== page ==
Memo to HR Managers: Be Innovative! Hire Telecommuters!
What does the average human resources manager have to do to save a buck in this day and age? Have you considered incorporating telecommuting opportunities into your HR plan? Let’s take a look at some statistics and find out if all those people at home are really working.
Telecommuting--Are You Kidding Me?
It’s time for human resource managers everywhere to embrace the latest trend, because, folks, it looks like it’s here to stay. I’m talking about hiring employees who telecommute—also known as teleworking, working from home, or employing a less positive parlance, phoning in the job. In a survey done by CareerBuilder.com, the number of people who telecommute has doubled in the past four years.
If you ponder that same four-year period, you’ll agree it holds significance for nothing so much as this huge sprawling recession that we can’t seem to escape. And we are caught up in a veritable Catch 22: Companies cannot hire people to produce more goods and services if there aren’t people out there to buy them, and people can’t buy more goods and services if they don’t have jobs.
Think About It: Using Fewer Employees
How can you get more work from fewer employees? How can you reduce your payroll and benefits budgets? HR managers have got to come up with innovative ways to squeak out the figures demanded by the almighty Bee Oh Dee—and you and I know that the board members aren’t the ones losing sleep over how to budget HR costs for various new projects and ongoing programs. Increasing your telecommuting FTEs might be just the way to do it.
The idea of hiring telecommuters seemed outlandish a decade ago, but the concept is something to get excited about. During our lives, we experience many innovations in products and services, but there are truly few that markedly change our lives within any given generational phase. We think of inventions like the automobile in the early 1900s or the television around 1950. The advent of the personal computer into our households in the 1990s falls into that category of remark. What comes to my mind is an image of a Ford Model T rolling down the road with Lucille Ball riding in the back seat, working at her laptop. And she’s Tweeting!
That’s how much the concept of telecommuting can change our lives—permanently and forever. CareerBuilder surveyed 2,654 managers with hiring responsibility four years ago, when the recession bulldozed its way across our radar, and again this year. Consider these statistics:
- In 2007, 4 percent of workers telecommuted full time—that’s five to seven days—and today that figure has risen to 6 percent.
- In 2007, 8 percent of all workers telecommuted at least one day per week. Today that figure has risen to 10 percent—one out of 10 people!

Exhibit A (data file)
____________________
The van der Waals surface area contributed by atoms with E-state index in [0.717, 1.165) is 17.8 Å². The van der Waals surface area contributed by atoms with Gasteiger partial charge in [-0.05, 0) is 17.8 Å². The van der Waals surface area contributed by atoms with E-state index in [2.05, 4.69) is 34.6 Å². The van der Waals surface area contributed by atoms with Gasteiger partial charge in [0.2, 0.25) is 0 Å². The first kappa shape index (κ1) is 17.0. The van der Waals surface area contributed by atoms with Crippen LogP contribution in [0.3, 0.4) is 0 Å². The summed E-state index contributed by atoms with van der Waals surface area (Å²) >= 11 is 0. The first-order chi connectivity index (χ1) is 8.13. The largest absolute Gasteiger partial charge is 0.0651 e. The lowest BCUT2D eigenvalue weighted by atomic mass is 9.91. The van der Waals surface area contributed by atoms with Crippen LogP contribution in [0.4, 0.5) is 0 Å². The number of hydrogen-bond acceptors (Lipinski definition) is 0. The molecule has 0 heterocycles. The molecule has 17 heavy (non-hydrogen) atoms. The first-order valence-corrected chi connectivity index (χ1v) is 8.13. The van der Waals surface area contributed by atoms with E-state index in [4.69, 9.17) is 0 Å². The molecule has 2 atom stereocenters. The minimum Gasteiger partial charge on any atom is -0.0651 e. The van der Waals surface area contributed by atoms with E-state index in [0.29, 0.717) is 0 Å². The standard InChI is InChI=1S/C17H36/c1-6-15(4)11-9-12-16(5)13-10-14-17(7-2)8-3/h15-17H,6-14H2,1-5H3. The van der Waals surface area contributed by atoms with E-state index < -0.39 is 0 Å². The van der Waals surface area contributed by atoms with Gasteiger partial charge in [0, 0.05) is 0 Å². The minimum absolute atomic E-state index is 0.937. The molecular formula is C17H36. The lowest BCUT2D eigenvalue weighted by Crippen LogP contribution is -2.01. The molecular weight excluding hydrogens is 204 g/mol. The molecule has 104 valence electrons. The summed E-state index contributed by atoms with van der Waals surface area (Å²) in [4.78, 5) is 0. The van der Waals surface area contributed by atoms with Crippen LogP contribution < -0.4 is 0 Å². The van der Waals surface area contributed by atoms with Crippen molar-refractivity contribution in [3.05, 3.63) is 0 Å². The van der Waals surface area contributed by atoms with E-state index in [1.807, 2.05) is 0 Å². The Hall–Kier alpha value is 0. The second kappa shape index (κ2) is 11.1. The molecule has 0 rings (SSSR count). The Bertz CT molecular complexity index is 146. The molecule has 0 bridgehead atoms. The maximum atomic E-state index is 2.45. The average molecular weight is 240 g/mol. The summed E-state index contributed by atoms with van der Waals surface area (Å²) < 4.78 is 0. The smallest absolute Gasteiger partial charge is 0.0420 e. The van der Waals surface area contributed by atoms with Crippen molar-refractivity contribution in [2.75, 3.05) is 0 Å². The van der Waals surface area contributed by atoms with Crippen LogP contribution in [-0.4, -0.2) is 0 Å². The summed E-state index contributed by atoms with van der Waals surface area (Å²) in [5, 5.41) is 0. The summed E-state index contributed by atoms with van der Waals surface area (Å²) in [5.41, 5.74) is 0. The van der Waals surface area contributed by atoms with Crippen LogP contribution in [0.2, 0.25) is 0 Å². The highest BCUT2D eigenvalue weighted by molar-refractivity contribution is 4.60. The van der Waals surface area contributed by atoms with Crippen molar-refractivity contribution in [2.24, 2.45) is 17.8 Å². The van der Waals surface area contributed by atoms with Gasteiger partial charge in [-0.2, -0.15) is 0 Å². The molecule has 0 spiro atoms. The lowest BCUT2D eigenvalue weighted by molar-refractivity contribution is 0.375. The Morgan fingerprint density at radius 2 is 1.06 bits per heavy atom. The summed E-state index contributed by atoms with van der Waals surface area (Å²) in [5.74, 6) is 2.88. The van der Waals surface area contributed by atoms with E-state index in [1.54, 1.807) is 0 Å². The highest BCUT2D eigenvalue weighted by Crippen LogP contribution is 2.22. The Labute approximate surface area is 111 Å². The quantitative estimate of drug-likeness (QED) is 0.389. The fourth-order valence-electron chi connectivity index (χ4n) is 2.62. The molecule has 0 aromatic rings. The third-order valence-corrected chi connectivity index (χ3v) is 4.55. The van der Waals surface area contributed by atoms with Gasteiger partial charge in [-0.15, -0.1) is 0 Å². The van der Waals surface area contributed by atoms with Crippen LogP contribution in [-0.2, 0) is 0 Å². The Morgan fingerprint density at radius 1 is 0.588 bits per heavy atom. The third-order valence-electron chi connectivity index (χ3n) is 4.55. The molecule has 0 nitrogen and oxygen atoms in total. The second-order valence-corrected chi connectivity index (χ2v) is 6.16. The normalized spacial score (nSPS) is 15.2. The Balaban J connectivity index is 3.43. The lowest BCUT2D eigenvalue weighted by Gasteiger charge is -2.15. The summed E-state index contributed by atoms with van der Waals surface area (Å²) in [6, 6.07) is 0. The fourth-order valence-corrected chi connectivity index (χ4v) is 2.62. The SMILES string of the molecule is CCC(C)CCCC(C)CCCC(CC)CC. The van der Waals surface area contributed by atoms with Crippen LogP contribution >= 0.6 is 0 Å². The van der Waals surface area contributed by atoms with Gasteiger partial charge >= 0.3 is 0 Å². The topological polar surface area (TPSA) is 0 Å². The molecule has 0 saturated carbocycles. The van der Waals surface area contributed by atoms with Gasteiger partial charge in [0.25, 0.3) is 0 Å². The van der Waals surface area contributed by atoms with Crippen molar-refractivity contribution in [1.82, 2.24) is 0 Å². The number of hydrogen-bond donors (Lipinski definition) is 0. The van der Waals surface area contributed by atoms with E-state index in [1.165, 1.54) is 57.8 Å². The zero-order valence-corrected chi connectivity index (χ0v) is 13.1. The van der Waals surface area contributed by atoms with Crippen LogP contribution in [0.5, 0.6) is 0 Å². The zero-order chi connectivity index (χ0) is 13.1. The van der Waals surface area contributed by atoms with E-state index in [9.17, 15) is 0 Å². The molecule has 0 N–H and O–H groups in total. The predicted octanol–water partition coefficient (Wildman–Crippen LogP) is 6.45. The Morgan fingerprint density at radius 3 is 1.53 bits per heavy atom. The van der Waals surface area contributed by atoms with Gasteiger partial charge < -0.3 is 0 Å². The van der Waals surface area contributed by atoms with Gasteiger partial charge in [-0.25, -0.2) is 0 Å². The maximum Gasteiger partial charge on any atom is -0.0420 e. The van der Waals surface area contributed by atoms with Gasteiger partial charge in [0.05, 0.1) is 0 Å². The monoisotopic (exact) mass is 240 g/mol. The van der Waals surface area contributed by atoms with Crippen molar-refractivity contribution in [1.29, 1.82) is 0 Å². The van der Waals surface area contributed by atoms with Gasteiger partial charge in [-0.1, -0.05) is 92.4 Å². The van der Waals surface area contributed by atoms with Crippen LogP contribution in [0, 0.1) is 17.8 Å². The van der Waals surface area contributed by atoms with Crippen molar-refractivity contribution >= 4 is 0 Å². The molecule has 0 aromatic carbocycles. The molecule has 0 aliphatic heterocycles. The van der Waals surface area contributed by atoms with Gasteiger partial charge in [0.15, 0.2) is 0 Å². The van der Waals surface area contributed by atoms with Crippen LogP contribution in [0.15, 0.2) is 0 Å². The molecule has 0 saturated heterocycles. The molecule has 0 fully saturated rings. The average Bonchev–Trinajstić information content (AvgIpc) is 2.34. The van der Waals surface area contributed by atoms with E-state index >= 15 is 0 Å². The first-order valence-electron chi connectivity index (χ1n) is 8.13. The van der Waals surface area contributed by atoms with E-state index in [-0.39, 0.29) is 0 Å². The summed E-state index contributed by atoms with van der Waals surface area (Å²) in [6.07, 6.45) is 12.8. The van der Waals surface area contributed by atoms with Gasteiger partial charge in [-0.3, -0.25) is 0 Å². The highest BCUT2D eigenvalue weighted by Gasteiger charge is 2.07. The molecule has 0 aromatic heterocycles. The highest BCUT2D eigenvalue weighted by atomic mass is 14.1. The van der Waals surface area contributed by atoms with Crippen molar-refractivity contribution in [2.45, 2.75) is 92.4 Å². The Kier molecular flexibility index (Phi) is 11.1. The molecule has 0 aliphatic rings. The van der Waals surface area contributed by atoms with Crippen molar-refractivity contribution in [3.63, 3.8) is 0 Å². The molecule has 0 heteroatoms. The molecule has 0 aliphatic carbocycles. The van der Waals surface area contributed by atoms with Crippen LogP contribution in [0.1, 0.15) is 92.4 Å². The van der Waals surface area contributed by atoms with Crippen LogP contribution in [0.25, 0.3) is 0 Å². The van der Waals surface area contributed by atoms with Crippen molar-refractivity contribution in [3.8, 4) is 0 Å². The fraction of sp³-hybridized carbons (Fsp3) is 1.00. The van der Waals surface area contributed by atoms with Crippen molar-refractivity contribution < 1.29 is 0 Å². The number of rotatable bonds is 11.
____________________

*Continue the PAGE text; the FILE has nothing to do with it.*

But what does that mean for you, the employer, in terms of productivity? In 2007, only 18 percent of telecommuters claimed to work a real eight-hour (or more) day. Today, 35 percent of those telecommuting believe that they put a full eight hours of work into their work day. The survey purports that 48 percent of all workers claim to put in a full eight-hour shift. Now, my math may not be as tricky as Dick's, but in my book that means 61 percent of people who work at company desks insist that they work a full eight-hour shift. (We’ll talk later about the other 39 percent.)
A Look at Workers' Productivity
People who work on site confess to spending time chatting at the proverbial office cooler (if you can still afford one), trekking outdoors for a cigarette break, or just updating their Facebook status when they should be researching cheaper vendor options. Most employees will admit, when pressed, to working only 6 to 7.5 hours of the full day for which they are paid.
Of course, many people insist albeit inaccurately that they work more than eight hours. According to Schurenberg’s Memo on Bnet’s Moneywatch, people exaggerate the number of hours they work not just to impress others but also to scare off anyone who might be thinking of going after their job. Once they begin to believe the tales of their own worth, they tell themselves they deserve lots of extra little breaks—because they’re working so-oh-oh hard.
What about the people who work at home? According to CareerBuilder, 29 percent of telecommuters insist they are more productive working from home than on site. With another 34 percent claiming to be equally productive in either venue, that leaves 37 percent who actually admit they are less productive while working at home. In fact, 41 percent of female telecommuters wear their pajamas while telecommuting, compared to 22 percent of male workers. You’d better ix-nay the video conference with that swell new client if you’re not sure what your networked associates will be wearing.